SQL Is Your Friend, Part 1

This is the kickoff of a series of posts on using Postgres and SQL to do some interesting things that you may not have known were possible. If you typically use an ORM, like ActiveRecord, you probably do not write a lot of raw SQL. I like Rails, and ActiveRecord has it’s place. This is not a rant where I shake my fist in the air and tell ActiveRecord to get off my lawn.

Instead I want to highlight a handful of techniques that I find really useful, and also perhaps suggest that it’s OK to venture off the golden path and do a little raw SQL where it makes sense. The fact of the matter is that you cannot simply switch databases and have the ORM just handle it for you. At least not once your application starts to get interesting. So use the right tool for the job, and I hope to highlight a few tools that Postgres brings to the table.

TL;DR: SQL is your friend.


JSON Datatype


You may already be familiar with the HSTORE datatype that came in Postgres 9.0. It’s nice, but does not handle nesting. In Postgres 9.2 we got something even awesomer: the JSON datatype. It’s pretty spectacular, and I have used it to store entire raw payloads now anytime I consume resources.  You can also use this datatype in ActiveRecord migrations without requiring any additional gems.

What makes the JSON datatype especially nice is that you can reach into the data and pull out specific elements. You can also create custom functions and even operators to do even more powerful things with the data in the JSON column.

Here is an example that takes a column called “beacons” which contains a list of bluetooth beacons that a phone has ranged. We want to look into that list and pull out the minor number from the closest beacon, and the accuracy from the next closest beacon. We also cast values from the JSON datatype to a more meaningful datatype. Yes, the cast to TEXT and then to the actual datatype is a little awkward, but it works.

SELECT beacons->0,
  json_array_length(beacons),
  json_extract_path(beacons->0, 'minor')::TEXT::INT AS minor2,
  json_extract_path(beacons->1, 'accuracy')::TEXT::FLOAT AS accuracy2
FROM readings;

See this code in action with this SQL Fiddle


Custom Function and Operator


There are a lot of good functions in Postgres to handle the JSON datatype, but let’s say that I want to do something that’s not built in. I want to look at ALL of the values for a given key.

Take a look at this discussion. You can create a function in Postgres, and even create a new operator for that function:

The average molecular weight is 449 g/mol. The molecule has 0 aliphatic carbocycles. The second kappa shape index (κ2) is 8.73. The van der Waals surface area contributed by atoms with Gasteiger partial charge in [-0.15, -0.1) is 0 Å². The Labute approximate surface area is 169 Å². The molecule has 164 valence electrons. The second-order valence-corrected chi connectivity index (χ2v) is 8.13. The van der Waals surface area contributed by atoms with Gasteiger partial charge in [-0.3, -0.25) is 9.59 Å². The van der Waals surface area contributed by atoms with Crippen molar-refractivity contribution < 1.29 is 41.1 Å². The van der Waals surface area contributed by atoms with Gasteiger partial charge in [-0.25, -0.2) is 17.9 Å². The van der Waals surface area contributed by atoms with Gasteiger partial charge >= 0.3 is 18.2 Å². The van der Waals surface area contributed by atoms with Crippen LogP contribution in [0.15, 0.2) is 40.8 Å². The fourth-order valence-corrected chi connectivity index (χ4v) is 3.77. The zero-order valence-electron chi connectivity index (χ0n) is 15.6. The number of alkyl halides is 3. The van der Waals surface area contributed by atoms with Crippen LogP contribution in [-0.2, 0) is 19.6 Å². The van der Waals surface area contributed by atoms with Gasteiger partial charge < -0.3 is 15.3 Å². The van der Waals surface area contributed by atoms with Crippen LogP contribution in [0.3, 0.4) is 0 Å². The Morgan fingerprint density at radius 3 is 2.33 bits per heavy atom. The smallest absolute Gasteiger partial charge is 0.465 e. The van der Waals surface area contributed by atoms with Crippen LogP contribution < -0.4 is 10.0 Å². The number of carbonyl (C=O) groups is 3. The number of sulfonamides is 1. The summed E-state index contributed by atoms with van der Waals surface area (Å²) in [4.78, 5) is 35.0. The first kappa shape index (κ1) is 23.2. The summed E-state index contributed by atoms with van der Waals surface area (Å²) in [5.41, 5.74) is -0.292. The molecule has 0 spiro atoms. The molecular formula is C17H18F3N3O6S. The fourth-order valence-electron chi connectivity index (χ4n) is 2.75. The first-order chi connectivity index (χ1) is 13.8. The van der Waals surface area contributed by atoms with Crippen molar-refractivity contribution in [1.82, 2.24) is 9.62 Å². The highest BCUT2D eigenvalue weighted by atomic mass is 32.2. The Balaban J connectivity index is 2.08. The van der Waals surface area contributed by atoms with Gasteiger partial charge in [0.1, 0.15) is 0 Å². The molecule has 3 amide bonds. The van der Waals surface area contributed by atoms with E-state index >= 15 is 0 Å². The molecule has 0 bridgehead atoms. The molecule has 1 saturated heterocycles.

CREATE OR REPLACE FUNCTION json_pluck(j json, field TEXT)
RETURNS TEXT[]
LANGUAGE sql
AS
$$ SELECT array_agg(j->>$2) FROM json_array_elements($1) j $$;

DROP OPERATOR IF EXISTS | (json, text);
CREATE OPERATOR | (procedure = json_pluck, leftarg = 'json', rightarg = 'text');

Wait. What even is that?! You create a function called json_pluck. Then you create a custom operator | that allows you to invoke json_pluck by simply calling the pipe character and telling it for what key to return the values.

Like so:

SELECT beacons->0,
  json_array_length(beacons),
  json_extract_path(beacons->0, 'minor')::TEXT::INT AS minor2,
  json_extract_path(beacons->1, 'accuracy')::TEXT::FLOAT AS accuracy2,
  beacons | 'minor' AS minors
FROM readings;

You’ll note that I use CREATE OR REPLACE wherever possible. You can’t do that with an operator, though, so I preface that with a guard to drop it if it already exists, and then create it.

See this code in action with this SQL Fiddle

Yeah. That’s pretty cool, no? You can drop all of those into ActiveRecord migrations, too:

class CreateFunctionJsonPluck < ActiveRecord::Migration
  def up
    sql = <<-SQL
      CREATE OR REPLACE FUNCTION json_pluck(j json, field TEXT)
      RETURNS TEXT[]
      LANGUAGE sql
      AS
      $$ SELECT array_agg(j->>$2) FROM json_array_elements($1) j $$;
    SQL
    ActiveRecord::Base.connection.execute(sql)

    sql = <<-SQL
      DROP OPERATOR IF EXISTS | (json, text);
      CREATE OPERATOR | (procedure = json_pluck, leftarg = 'json', rightarg = 'text');
    SQL
    ActiveRecord::Base.connection.execute(sql)
  end

  def down
    sql = "DROP OPERATOR IF EXISTS | (json, text);"
    ActiveRecord::Base.connection.execute(sql)
    sql = "DROP FUNCTION IF EXISTS json_pluck(j json, field TEXT);"
    ActiveRecord::Base.connection.execute(sql)
  end
end

So that’s the JSON datatype. In this series plan to discuss window functions, subqueries, WITH queries (Common Table Expression), and materialized views.

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